Confined compressive strength is determined based upon the unconfined compressive strength of the rock and the confining or differential pressure applied to the rock during drilling. Equation (2) represents one widely practiced and accepted “rock mechanics” method for calculating confined compressive strength of rock.
CCS=UCS+DP+2DP sinFA/(1−sinFA) (2)
where: UCS=rock unconfined compressive strength;
In the preferred and exemplary embodiment of the present invention, the unconfined compressive strength UCS and internal angle of friction FA is calculated by the processing of acoustic well log data or seismic data. Those skilled in the art will appreciate that other methods of calculating unconfined compressive strength UCS and internal angle of friction FA are known and can be used with the present invention. By way of example, and not limitation, these alternative methods of determining UCS and FA include alternative methods of processing of well log data, and analysis and/or testing of core or drill cuttings.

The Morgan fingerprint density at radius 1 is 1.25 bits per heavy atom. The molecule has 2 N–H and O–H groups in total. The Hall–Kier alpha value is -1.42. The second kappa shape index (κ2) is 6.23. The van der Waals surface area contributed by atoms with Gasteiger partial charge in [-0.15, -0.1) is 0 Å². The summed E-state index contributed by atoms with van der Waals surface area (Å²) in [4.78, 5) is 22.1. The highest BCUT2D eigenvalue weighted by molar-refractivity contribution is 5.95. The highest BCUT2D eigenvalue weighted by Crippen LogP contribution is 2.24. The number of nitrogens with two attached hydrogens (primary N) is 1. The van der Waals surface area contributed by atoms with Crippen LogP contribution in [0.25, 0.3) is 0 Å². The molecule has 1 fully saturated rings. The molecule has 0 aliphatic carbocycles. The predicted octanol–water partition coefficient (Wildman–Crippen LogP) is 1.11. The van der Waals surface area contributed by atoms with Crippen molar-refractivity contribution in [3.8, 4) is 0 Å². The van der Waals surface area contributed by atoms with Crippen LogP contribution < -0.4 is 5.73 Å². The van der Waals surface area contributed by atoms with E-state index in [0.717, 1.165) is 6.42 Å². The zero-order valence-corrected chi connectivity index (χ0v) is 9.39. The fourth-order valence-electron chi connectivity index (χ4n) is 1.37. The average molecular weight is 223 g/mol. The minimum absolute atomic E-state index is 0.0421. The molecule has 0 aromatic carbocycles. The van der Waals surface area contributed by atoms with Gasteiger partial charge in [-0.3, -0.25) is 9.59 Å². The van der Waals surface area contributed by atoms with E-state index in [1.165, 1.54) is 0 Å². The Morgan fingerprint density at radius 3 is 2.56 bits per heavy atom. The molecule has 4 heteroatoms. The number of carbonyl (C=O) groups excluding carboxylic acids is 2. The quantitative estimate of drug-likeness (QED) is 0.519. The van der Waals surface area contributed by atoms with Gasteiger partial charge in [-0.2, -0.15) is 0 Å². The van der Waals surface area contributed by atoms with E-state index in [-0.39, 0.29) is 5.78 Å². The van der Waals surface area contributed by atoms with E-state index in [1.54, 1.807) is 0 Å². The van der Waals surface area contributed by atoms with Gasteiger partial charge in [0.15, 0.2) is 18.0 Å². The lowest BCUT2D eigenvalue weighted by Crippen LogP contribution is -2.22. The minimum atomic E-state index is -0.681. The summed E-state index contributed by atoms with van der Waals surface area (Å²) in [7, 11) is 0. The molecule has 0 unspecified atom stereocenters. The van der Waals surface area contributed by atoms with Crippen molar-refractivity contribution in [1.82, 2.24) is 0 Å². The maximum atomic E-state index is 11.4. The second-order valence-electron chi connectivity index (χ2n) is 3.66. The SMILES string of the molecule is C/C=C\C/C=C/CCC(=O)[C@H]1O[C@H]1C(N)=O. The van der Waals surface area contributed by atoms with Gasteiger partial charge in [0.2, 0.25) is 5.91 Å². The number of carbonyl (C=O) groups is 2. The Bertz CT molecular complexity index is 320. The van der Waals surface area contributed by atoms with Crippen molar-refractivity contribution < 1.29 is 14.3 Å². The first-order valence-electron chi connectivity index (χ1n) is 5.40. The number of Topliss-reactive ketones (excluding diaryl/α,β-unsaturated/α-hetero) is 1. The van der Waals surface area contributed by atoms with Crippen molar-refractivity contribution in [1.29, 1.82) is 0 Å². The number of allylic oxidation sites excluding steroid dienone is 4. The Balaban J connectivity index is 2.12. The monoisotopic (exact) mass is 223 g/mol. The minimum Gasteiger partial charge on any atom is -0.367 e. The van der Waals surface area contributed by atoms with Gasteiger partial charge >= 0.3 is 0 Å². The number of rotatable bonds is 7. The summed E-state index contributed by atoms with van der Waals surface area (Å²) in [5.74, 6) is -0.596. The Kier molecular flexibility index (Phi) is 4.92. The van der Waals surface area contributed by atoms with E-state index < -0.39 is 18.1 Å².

Theoretical details regarding the internal angle of friction can be found in U.S. Pat. No. 5,416,697, to Goodman, entitled “Method for Determining Rock Mechanical Properties Using Electrical Log Data”, which is hereby incorporated by reference in its entirety. Goodman utilizes an expression for the angle of internal friction disclosed by Turk and Dearman in 1986 in “Estimation of Friction Properties of Rock from Deformation Measurements”, Chapter 14, Proceedings of the 27th U.S. Symposium on Rock Mechanics, Tuscaloosa, Ala., Jun. 23-25, 1986. The function predicts that as Poisson's ratio changes with changes in water saturation and shaliness, the angle of internal friction changes. The angle of internal friction is therefore also related to rock drillability and therefore to drill bit performance. Adapting this methodology to the bottom hole drilling conditions for permeable rock is accomplished by defining differential pressure DP as equivalent circulating density ECD pressure minus the in-situ pore pressure PP. This results in the mathematical expressions for CCSHP and DP as described above with respect to equation (2). Equation (2) assumes that friction angle FA is linear across a range of CCS. Equations may also be used which due not make this linearity assumption for FA.